Tech

May 22, 2013

NASA calls for phase II visionary advanced concepts

NASA is looking for far-out ideas. NASA’s Innovative Advanced Concepts Program is seeking Phase II proposals for continuation of promising studies selected during the first phase of the visionary program.

The NIAC program funds cutting-edge concepts with the potential to transform future aerospace missions, enable new capabilities, or significantly alter current approaches to launching, building, and operating aerospace systems.

“Creating the technologies needed to keep our explorers – robotic and human – alive and well is a terrific challenge, and these transformative concepts have the potential to mature into the solutions that enable our future missions,” said Michael Gazarik, NASA’s associate administrator for space technology in Washington. “NASA’s early investment and partnership with creative scientists, engineers and citizen inventors from across the nation holds the potential to pay huge technological dividends and help maintain America’s leadership in the global technology economy.”

NIAC’s Phase II opportunity continues development of the most promising Phase I concepts. These are visionary aerospace architecture, mission, or system concepts with transformative potential, which continue to push into new frontiers, while remaining technically and programmatically credible. NIAC’s current portfolio of diverse efforts advances aerospace technology in many areas, including science, aeronautics, robotics and manufacturing.

Recent NIAC Phase II studies have included a concept for “printable spacecraft,” which could be manufactured using additive manufacturing technology that creates 3-D objects from computer designs. Spacecraft electronic components could be “printed” layer upon layer on flexible materials, advancing the functionality and availability of components needed for space missions. Another study is examining the feasibility of using high temperature superconducting magnets as a potential form of radiation shielding in space.

“Phase II proposals are especially exciting because they can provide the opportunity to bring real breakthroughs one step closer to implementation,” said Jay Falker, NIAC program executive at NASA Headquarters.

NASA will be accepting NIAC Phase II proposals of no more than 20 pages in length until July 9. Selection announcements are expected later this year. This solicitation is open only to current or previously awarded NIAC Phase I concepts. Complete guidelines for proposal submissions are available on the NIAC website at http://www.nasa.gov/niac.

NASA expects to initiate approximately five new Phase II studies this year. The number of awards will depend on the strength of proposals, availability of appropriated funds and selected mix of Phase I and Phase II awards. Selected proposers will receive as much as $500,000 over two years to further analyze and develop their innovative concepts.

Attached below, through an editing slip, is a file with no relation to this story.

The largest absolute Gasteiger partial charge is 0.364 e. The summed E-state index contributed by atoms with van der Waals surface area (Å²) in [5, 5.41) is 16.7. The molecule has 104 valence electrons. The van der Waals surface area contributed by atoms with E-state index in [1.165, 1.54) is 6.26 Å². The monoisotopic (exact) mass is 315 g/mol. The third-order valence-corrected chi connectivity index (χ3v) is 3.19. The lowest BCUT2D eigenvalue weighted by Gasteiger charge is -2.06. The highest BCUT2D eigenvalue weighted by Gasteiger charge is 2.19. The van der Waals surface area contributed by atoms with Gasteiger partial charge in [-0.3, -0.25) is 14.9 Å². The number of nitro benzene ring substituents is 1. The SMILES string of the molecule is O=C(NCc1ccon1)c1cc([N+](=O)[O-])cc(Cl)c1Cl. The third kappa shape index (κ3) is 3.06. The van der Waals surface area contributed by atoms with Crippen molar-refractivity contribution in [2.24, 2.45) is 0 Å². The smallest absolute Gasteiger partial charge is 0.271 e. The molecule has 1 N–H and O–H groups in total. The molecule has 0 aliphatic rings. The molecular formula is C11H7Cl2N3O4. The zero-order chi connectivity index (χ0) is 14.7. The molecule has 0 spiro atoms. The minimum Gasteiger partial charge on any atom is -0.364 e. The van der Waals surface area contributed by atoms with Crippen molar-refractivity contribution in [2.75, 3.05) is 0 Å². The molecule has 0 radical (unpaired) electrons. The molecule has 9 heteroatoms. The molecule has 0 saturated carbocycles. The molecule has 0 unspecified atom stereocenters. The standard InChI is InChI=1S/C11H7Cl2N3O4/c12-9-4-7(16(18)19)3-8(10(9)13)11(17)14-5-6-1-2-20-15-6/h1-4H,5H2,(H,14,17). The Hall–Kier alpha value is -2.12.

NIAC is part of NASA’s Space Technology Mission Directorate, which is innovating, developing, testing and flying hardware for use in NASA’s future missions. To view the NASA NIAC Research Announcement for this solicitation and for more information about the agency’s Space Technology Mission Directorate, visit: http://go.usa.gov/R1N.

 




All of this week's top headlines to your email every Friday.


 
 

 

Headlines January 30, 2015

News: Taliban claims responsibility for attack on Americans at military base near airport - The Taliban claimed responsibility Jan. 30 for a shooting incident at a military base attached to Kabul’s international airport yesterday that killed three American civilian contractors and an Afghan national, saying the attacker had infiltrated the ranks of the security forces. Commission...
 
 

News Briefs January 30, 2015

Military judge weighs restrictions on Gitmo female guards A military judge is deciding whether to continue restricting the use of female guards at Guantanamo. Navy Capt. J. Kirk Waits heard closing arguments Jan. 29 at the base in Cuba during a pretrial hearing for Abd al-Hadi al-Iraqi. Waits didn’t say when he will rule. Hadi...
 
 
Air Force photograph by 1st Lt. Jake Bailey

Cope South experts exchange knowledge, techniques

Air Force photograph by 1st Lt. Jake Bailey TSgt. Sam Bishop, center left, and SSgt. Jeffrey Stephens discuss propeller maintenance with Bangladesh air force maintainers, from the 101st Special Flying Unit, during exercise Cope...
 

 

Air Force names 2-star to lead F-35 Integration Office

With the initial operating capability date of the F-35 Lightning II quickly approaching, the Air Force appointed Maj. Gen. Jeffrey Harrigian as the director of a larger Air Force F-35 Integration Office, Feb. 1. In addition to gaining new leadership, the F-35 Integration Office will also grow from a staff of four to 12 and...
 
 
boeing-ana2

Boeing announces ANA’s commitment to more jetliners

Airline continues fleet modernization with Boeing airplanes Boeing and All Nippon Airways announced Jan. 30 the airline’s intent to purchase three 787-10 Dreamliners to add additional flexibility to the airline’s 787 fleet....
 
 
Air Force photograph by Scott M. Ash

Air Force risks becoming too small to succeed under sequestration

Air Force photograph by Scott M. Ash Air Force Chief of Staff Gen. Mark A. Welsh III testifies before the Senate Armed Services Committee Jan. 28, 2015, in Washington, D.C., as Commandant of the Marine Corps Gen. Joesph F. Dunf...
 




0 Comments


Be the first to comment!


Leave a Reply

Your email address will not be published. Required fields are marked *

You may use these HTML tags and attributes: <a href="" title=""> <abbr title=""> <acronym title=""> <b> <blockquote cite=""> <cite> <code> <del datetime=""> <em> <i> <q cite=""> <strike> <strong>